But choosing a signature scent doesn’t have to be difficult. Jan Moran, the creator of the Sephora Fragrance Finder by Scentsa, a touch-screen technology that helps shoppers find and learn about perfume, offers the following tips:

– Know your scents. Scents are typically grouped into five categories — floral, fresh, spicy and warm, woody and earthy, and brisk aromatics. Different scent groups appeal to different personalities.

For example, fresh scents, which include citrus, aquatic and fruit aromas, speak to a sunny personality, while woody and earthy fragrances can seem soothing and calm. Sephora’s Scentsa offers a “Discover Your Signature Scent Style Quiz,” which can help you determine what scents will best appeal to you.

“With more than 500 new fragrances launched each year, you really have to be educated to find a scent that works for you,” says Moran. “Scentsa’s touch-screen application features current information on more than 6,000 fragrances, so it helps customers find confidence when shopping.”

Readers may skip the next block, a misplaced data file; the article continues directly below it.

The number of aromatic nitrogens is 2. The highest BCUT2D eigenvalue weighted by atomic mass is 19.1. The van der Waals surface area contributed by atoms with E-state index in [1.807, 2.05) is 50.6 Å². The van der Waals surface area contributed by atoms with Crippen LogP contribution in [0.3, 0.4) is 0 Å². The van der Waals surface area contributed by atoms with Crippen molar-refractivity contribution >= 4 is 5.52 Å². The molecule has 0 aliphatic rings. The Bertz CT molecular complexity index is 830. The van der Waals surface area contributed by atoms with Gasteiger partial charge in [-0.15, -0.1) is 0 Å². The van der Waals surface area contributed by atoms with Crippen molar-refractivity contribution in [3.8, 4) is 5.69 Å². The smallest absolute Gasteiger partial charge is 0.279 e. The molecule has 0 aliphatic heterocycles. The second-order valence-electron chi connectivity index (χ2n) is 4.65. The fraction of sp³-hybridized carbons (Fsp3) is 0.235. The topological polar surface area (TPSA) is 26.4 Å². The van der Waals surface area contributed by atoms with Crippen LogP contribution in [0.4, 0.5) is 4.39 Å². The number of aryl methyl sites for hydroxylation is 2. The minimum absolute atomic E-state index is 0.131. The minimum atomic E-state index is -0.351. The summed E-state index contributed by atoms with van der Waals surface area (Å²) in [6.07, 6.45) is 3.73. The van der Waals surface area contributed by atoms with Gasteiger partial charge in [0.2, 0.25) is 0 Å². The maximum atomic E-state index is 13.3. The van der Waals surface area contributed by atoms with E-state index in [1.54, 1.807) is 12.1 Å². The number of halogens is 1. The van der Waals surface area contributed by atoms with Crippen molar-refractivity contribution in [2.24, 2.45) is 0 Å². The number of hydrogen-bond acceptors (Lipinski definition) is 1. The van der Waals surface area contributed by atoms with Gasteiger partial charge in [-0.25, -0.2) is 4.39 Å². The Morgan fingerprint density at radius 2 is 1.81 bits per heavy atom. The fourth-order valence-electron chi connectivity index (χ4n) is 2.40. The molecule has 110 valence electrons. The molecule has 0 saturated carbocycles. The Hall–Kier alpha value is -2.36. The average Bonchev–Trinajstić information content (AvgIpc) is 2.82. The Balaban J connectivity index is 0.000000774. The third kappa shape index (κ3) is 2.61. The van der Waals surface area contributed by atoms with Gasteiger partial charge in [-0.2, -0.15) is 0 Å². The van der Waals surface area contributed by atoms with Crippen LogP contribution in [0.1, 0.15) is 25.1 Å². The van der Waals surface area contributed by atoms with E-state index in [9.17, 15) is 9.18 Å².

– Try fragrance wardrobing. Once you know what scents you like, change your perfume for different occasions, moods and climates. Choose rich scents during the winter and lighter fragrances for summer. Relax with vanilla and lavender, energize with rose and tuberose.

– Choose a fragrance strength. Perfume is the most intense form of fragrance, followed by eau de parfum, eau de toilette and eau de cologne. Intensity, however, does not mean that the scent will be bold and strong, only that it will last longer on your skin.

– Apply fragrance at your pulse points. Your pulse points are behind your ears, at your throat and the nape of the neck, in the decolletage (collar), on your wrists, in the crook of your elbow, behind your knees and on your ankles. Spray fragrance for a more even application.

– Store your fragrance correctly. For maximum shelf life, store fragrances in a cool, dry place with the cap tightly secured. Keep fragrances away from direct sunlight.

Find out more about the Sephora Fragrance Finder by Scentsa by visiting your local Sephora store.